Blog: Reno Sub-Systems Expands its Intellectual Patent Portfolio to Cover Alternative Solid-State Technology

Blog: Reno Sub-Systems Expands its Intellectual Patent Portfolio to Cover Alternative Solid-State Technology

Reno Sub-Systems (Reno) is recognized as a leading supplier of differentiated matching network and RF power generator products that enable the semiconductor industry to move to sub-7nm process nodes. Reno uses a solid-state Electronically Variable Capacitor (EVCTM) matching network, which is a digital array that switches capacitance in ~10 µsec and offers auto-tune matching in less than ~500 µsec. Its technologies are backed by a broad patent portfolio that covers the solid-state EVCTM-based matching network/RF generator market segment. Reno first perfected and patented the use of solid-state EVCTM PiN diode and transistor RF switching technology on March 5, 2005.

 

Alternative Solid-State Technology

One alternative to Reno’s EVCTM PIN diode and transistor RF switching technology that others are pursuing uses a bipolar junction transistor (BJT)/insulated-gate bipolar transistor (IGBT)-based switch. This approach is typically limited to low current handling capacity. For this type of network, the ON resistance of the switch is 3 times that of the Reno PiN diode switch design, which translates to a lower efficiency for the matching network. Also, BJT has a 5 times higher OFF state parasitic capacitance, limiting operation at higher frequencies, which does not alleviate the need for high voltage such as 800V.

 

An alternative some competitors provide uses a metal-oxide-semiconductor field-effect transistor (MOSFET) in series with the diode, with the MOSFET acting as a self-biasing circuit that will eventually shut off the diode. However, since the voltage across the diode must rise above the diode drop to allow the diode to conduct, this distorts the sinusoidal signal every time the signal crosses zero. This RF distortion will impact plasma performance and stability. Reno’s PiN diode-based design avoids RF distortion.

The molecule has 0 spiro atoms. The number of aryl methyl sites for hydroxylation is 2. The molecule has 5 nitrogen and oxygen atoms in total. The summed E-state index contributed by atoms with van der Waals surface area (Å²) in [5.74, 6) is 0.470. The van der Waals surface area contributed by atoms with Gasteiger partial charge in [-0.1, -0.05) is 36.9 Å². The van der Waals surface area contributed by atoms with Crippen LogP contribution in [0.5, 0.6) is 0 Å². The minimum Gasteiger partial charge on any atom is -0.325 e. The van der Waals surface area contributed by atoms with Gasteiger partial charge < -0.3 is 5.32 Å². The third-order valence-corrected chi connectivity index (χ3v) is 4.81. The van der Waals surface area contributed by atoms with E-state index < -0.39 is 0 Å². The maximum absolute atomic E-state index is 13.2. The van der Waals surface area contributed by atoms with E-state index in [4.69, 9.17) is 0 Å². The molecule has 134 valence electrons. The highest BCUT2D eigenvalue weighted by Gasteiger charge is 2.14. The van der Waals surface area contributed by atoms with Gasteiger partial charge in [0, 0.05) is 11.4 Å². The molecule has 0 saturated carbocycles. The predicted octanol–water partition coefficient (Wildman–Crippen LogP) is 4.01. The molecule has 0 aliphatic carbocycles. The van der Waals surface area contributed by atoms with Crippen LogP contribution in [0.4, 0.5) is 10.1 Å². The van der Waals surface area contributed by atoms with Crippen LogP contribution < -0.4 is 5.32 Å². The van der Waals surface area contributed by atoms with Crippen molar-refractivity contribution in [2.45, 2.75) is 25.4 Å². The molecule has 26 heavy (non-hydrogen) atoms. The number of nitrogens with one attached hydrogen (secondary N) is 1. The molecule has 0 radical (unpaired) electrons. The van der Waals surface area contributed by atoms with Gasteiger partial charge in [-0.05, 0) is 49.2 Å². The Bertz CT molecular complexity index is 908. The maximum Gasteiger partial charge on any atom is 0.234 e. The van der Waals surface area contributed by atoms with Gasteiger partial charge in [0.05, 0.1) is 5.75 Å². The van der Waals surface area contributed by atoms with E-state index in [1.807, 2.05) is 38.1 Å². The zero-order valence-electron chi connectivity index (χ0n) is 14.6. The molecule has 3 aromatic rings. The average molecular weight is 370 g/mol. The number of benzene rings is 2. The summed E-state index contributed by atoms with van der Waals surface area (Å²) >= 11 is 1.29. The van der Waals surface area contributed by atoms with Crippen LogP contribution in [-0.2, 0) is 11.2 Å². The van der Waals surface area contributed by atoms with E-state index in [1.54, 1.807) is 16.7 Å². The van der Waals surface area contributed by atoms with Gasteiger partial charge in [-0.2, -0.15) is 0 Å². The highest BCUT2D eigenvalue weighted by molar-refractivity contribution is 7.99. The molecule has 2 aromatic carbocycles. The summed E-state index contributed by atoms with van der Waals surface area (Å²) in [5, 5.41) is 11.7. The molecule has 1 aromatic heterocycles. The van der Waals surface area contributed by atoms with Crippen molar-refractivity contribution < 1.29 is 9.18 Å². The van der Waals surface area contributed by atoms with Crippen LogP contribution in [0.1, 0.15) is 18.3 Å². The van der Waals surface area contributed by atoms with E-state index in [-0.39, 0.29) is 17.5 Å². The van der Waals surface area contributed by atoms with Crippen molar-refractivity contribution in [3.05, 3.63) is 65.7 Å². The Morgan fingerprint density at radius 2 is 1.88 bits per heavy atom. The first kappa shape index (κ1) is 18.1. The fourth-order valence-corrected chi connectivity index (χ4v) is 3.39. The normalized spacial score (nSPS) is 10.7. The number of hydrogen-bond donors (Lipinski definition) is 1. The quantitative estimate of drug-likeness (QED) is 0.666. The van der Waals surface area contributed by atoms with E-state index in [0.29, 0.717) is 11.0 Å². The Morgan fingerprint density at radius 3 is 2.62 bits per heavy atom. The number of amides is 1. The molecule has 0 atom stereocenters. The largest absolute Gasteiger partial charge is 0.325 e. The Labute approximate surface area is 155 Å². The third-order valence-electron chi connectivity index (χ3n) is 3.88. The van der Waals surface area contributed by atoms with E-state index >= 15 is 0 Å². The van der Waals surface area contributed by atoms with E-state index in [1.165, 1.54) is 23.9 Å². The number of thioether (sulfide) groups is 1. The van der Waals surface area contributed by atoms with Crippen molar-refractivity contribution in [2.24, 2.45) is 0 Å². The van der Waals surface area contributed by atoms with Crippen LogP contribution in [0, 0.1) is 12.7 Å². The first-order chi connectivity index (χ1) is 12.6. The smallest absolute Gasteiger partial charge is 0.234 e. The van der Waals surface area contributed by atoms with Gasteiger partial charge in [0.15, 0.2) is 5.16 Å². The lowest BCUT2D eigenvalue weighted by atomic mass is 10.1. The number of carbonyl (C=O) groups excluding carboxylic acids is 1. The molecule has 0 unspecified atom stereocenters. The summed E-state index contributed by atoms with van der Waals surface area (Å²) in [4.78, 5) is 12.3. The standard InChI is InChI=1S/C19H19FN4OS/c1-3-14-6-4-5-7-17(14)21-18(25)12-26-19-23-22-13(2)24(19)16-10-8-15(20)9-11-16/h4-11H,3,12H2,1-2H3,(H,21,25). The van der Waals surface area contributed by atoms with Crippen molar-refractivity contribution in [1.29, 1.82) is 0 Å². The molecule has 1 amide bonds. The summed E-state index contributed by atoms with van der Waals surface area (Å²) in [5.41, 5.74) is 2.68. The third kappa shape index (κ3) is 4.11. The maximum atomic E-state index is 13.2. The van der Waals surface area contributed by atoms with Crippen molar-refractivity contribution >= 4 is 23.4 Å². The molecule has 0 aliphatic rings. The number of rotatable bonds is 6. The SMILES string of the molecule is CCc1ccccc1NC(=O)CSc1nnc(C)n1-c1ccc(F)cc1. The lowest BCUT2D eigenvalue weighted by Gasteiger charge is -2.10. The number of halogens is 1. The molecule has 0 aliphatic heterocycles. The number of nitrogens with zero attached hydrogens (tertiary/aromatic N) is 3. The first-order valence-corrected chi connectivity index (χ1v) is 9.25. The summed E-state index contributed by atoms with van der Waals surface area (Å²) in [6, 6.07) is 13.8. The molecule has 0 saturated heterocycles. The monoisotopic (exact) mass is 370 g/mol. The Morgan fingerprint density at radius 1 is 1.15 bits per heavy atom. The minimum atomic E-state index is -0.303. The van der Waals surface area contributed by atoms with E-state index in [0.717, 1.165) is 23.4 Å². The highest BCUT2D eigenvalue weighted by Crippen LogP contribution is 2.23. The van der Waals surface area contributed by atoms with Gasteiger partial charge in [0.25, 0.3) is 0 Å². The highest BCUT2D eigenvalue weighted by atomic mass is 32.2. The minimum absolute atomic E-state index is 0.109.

Reno pursued and patented another technology using MOSFET-based switches as the actual RF switch, in place of the PiN diode. It features our unique use of an automated parasitic capacitance compensation circuit. Two MOSFETs turn ON or OFF in sync; therefore, there is no distortion of the sinusoidal signal. The use of MOSFETs as RF switches does not suffer from the latching problems that BJTs and IGBTs would. In a latching situation, if a large current flows through the BJT or IGBT, it can latch the internal parasitic transistor in the ON position, which would make it very difficult to shut off the BJT or IGBT. A MOSFET-based RF switch can therefore be used in an impedance matching network configured to provide variable capacitance or inductance. We have also solved a technical issue with parasitic capacitance that is a significant problem in high-frequency circuits and is often the factor limiting the operating frequency and bandwidth of electronic circuits. Our patents describe a switching circuit that uses a switching transistor and a tuning inductor to cancel parasitic capacitance.